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Hoses of the Holy in the Parallel Universe

September 26, 2003


Is "blowsy" the word I'm looking for? This is how I imagined Helen would turn out. She was one of the more attractive girls when we were at school, having developed Class A breasts early on. Her blonde hair was worn long, and I seem to remember a kind of Farrah Fawcett flickback style. I didn't imagine that persisted for long, though there were undoubetdly some dark years in the 80s when she fared no better.

But all that would be speculation, for Helen is one of the many people I never saw again, once I was 18 and had left home. I still have a school photo with her in it, and that's how I always remembered her.

First thing to say about Helen, if Walter Mitty has a female equivalent, she would be it. She lived a rich fantasy life; or you could say she was a compulsive liar. She sat next to me in Maths and a couple of other subjects, and sometimes everything she said was a lie, or a fantasy. She was quite funny in her way. I said to her once, "You should see a psychiatrist," and she immediately said, "My dad's a psychiatrist."


And she looked back to her work, paused for a second and said, "No."

There should be a word for people who are much funnier than you realise they are at the time. I realise now that she was witty and sophisticated, capable of flights of fancy that could bring the house down. My first memory of her, in fact, has her sitting on the school stage waiting to audition for the school play. She was listening to Radio 1 waiting to see if David Soul was number one in the singles charts. It would have been a Tuesday in those days, I guess. Which is odd to think, that it was a Tuesday lunchtime I met her.

She was horrible to me for a year or so, making witheringly sarcastic remarks every time we passed each other on a path or in a corridor. But -- what was it? -- my resilience, or my ability, after a while, to see through her or give back as good as she gave, caused her to warm to me. We were closer and closer for a time; and then I left.

She was on my list, my list of girls I loved. Not in the same obsessive way as Sally, but in a quietly determined way. Once I'd left and moved in to my squalid shared house, she wrote me a number of letters. If Lucy's were the best, Helen's ran a close second. Full of detail and information I hadn't know she'd be willing to give. See, I'd consistently underestimated her, and in letters she was an absolute revelation. More fool me.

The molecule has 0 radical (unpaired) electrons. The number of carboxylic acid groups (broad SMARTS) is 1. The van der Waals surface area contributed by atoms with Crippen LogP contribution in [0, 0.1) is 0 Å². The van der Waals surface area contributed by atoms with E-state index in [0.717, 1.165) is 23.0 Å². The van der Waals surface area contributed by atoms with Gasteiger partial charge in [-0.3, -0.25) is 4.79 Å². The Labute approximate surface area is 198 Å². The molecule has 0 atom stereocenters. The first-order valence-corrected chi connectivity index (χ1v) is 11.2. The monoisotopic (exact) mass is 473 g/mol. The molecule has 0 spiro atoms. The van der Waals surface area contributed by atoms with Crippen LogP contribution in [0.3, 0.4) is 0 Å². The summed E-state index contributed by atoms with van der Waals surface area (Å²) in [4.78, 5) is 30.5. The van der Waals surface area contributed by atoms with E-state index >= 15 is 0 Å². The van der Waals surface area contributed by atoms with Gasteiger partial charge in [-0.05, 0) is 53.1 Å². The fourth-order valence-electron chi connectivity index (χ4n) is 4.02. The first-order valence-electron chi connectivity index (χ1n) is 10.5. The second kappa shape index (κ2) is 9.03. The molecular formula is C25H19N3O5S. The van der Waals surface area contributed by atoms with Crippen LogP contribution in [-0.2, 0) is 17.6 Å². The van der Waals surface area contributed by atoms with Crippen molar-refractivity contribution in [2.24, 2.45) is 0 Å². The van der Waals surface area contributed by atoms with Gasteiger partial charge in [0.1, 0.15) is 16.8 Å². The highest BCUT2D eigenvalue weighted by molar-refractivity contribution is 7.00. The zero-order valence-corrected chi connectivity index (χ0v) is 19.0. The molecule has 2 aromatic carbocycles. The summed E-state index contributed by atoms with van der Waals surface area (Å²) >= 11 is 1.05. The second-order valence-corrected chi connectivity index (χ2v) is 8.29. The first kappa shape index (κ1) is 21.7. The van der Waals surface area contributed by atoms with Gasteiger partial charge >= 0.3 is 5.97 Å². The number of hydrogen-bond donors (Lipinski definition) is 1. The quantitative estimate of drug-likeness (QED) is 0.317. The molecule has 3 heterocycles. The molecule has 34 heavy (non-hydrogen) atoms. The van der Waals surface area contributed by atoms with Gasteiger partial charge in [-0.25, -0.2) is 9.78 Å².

It came to a sad end. Whereas Lucy arranged a visit and actually turned up, Helen went through the process of arranging a visit but complicated it with lies and deceit, so that I didn't know if it was supposed to be real or not. First of all, she explained, no way would her dad let her travel alone to London to visit a bloke. So one of my band mates had to phone her dad pretending to be my dad. He had to say he was driving down to see me at the weekend and would be happy to give Helen a lift.

So that was done. But though she wrote and gave exact instructions as to where to meet her and when, she never turned up. I trecked down to St Pancras and waited on the platform for around three hours, but she never showed.

The following week, I got a letter from her, tightly plotted. Her dad had thought to offer my dad petrol money and had phoned him back -- a pretext, I was sure. He'd found out the lie and banned Helen from travelling.

So far so tragic, but then a couple of weeks later I happened to be in town and bumped into Rachel, one of her friends, who told me a different story. Helen's parents, it was, were going away for the weekend. Helen had concocted a likely story of coming down to see me that weekend, but had instead arranged for her real boyfriend to stay over, in her parents house. But they came home early and caught her in the act.

Or something. I wrote to her, accusingly, hurt, wounded, betrayed. She never replied. Later that summer I was in town again and saw her across a crowded pub. I swear she said my name, but there was a mass of people between us, and I was in a wave that was leaking through the main entrance. A year later, I saw her in the Arndale shopping centre, walking with some girl I'd never seen before. And after that, I swear I saw her driving a beige Fiesta, someone in the passenger seat; and she was laughing and smiling as she pulled away.

Lucy said she once walked into a newsagents in Brighton and Helen was working there, behind the counter. That was the last news. I imagined she stayed beautiful for a few years, but that her kind of build, her kind of looks, would end up going a certain way, which is where we came in. Blowsy. A blowsy blonde who stays blonder with the bottle, wears a fake tan, and has put on a little too much weight.

But when Lucy and I sidled into the crowded kitchen of Sally's house, the afternoon we arrived, I didn't see such an animal. Looking round the slightly dim room, trying to pick out faces, my eyes alighted on a stranger: a small, intelligent-looking woman, wearing rimless glasses and with hair kept short, neat, and stylish. As she stood up to greet us in the traditional french way, I realised who it was.

"You've grown smaller and we're all bigger, or something," I said.
"Yeah, you look like you've put on about two stone. All these years I've been thinking you were skinny as a rake with sprayed on jeans. I am actually two inches shorter than I used to be."



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